Scientists urge climate protesters to save planet by planting trees

Pat Wise
July 8, 2019

Planting extra trees could furthermore withhold biodiversity, scientists recount.

The study, published in the journal Science, analysed the maximum amount of carbon that could be captured if all available degraded forest areas were replanted and allowed to mature. Approximately two-thirds of the 300 billion tons of carbon, which arrived since the industrial Revolution by the people in the atmosphere.

A female adult jaguar sits atop a tree at the Mamiraua Sustainable Constructing Reserve in Uarini, Amazonas negate, Brazil.

"We all knew restoring forests could play a part in tackling climate change, but we had no scientific understanding of what impact this could make", study senior author Thomas Crowther, an assistant professor of ecology at the Swiss Federal Institute of Technology, Zurich (ETH Zurich), said in a statement. "But we must act quickly, as new forests will take decades to mature and achieve their full potential as a source of natural carbon storage".

"Restoration of trees may be "among the most effective strategies", but it is very far indeed from 'the best climate change solution available, ' and a long way behind reducing fossil fuel emissions to net zero", said Prof Myles Allen from the University of Oxford. Six countries, in fact, hold more than half of the world's area for potential tree restoration (in this order): Russian Federation, the United States, Canada, Australia, Brazil, and China. (One hectare is about twice the size of a football field.) Not only is that "undoubtedly achievable", according to the study's authors, but global tree restoration is "our most effective climate change solution to date".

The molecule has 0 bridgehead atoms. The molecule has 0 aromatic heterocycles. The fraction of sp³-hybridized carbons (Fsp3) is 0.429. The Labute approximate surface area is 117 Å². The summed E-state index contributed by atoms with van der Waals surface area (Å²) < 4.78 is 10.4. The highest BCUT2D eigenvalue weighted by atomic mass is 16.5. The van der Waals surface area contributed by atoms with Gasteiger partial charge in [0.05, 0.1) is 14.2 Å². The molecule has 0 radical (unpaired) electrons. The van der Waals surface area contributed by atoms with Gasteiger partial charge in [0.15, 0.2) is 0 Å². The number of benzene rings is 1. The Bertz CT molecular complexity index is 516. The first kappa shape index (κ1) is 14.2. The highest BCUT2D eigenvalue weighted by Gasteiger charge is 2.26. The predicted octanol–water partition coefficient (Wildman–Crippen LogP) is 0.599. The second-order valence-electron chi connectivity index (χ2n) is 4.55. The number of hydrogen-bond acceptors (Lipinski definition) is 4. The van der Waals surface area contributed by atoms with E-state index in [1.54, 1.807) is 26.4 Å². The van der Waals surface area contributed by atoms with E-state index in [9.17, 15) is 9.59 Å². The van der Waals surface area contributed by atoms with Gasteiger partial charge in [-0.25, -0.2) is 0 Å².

A worker plants seedlings for reforestation at Huayquecha Biological Station near Paucartambo, Cusco. The team said their study evaluated the United Nations claim for the first time, showing where the trees could be restored and how much carbon they could capture.

Planting trees is not a substitute for weaning the world off burning oil, coal and gas, the chief cause of global warming, Crowther emphasised.

Crowther added, however, that while this was a cheap solution, it would not work without emissions cuts.

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Nor is it easy or realistic to think the world will suddenly go on a tree-planting binge, although many groups have started, Crowther said.

"It's certainly a monumental challenge, which is exactly the scale of the problem of climate change", Crowther said.

As Earth warms, and especially as the tropics dry, tree cover is being lost, he noted.

This is the first study to link direct tree measurements to environmental characteristics to provide quantitative, spatially explicit global estimates of potential tree cover. The results show an area of the world roughly equivalent to Russia, Canada, the United States and Australia - or almost a third of all land area in the world - is covered in forest. They then used artificial intelligence computing to combine that data with 10 key soil, topography and climate factors to create a global map of where trees could grow.

"This is lovely thing, just to think that to fight climate change what you have to do is to plant trees and you can do that everywhere", Bastin said. That's on top of the three trillion trees now on Earth, in response to earlier Crowther research.

As for the potential cost of these new forests, it's not cheap, but it's also much, much more affordable than most other actions with the potential to have a big impact on climate change.

There are skeptics quoted in the Guardian who say that these calculations are not accurate, and of course we are actually losing forest to grazing and monoculture farming.

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